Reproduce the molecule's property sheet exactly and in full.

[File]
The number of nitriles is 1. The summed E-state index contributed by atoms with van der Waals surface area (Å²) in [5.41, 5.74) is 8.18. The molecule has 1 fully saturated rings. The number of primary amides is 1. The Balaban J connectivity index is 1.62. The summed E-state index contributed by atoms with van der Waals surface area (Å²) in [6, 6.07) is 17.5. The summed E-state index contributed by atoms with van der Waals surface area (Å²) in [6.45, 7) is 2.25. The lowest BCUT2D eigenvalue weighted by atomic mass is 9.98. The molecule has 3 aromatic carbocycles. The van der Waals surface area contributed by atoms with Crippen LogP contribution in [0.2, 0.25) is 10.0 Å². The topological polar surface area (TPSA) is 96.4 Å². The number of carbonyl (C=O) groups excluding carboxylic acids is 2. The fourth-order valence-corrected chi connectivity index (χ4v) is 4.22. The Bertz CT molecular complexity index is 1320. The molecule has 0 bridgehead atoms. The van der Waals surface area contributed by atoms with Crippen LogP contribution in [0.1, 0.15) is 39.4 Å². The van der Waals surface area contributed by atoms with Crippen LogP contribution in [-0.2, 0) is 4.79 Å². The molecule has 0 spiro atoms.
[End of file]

The number of nitriles is 1. The summed E-state index contributed by atoms with van der Waals surface area (Å²) in [5.41, 5.74) is 8.18. The molecule has 1 fully saturated rings. The number of primary amides is 1. The Balaban J connectivity index is 1.62. The summed E-state index contributed by atoms with van der Waals surface area (Å²) in [6, 6.07) is 17.5. The summed E-state index contributed by atoms with van der Waals surface area (Å²) in [6.45, 7) is 2.25. The lowest BCUT2D eigenvalue weighted by atomic mass is 9.98. The molecule has 3 aromatic carbocycles. The van der Waals surface area contributed by atoms with Crippen LogP contribution in [0.2, 0.25) is 10.0 Å². The topological polar surface area (TPSA) is 96.4 Å². The number of carbonyl (C=O) groups excluding carboxylic acids is 2. The fourth-order valence-corrected chi connectivity index (χ4v) is 4.22. The Bertz CT molecular complexity index is 1320. The molecule has 0 bridgehead atoms. The van der Waals surface area contributed by atoms with Crippen LogP contribution in [0.1, 0.15) is 39.4 Å². The van der Waals surface area contributed by atoms with Crippen LogP contribution in [-0.2, 0) is 4.79 Å². The molecule has 0 spiro atoms.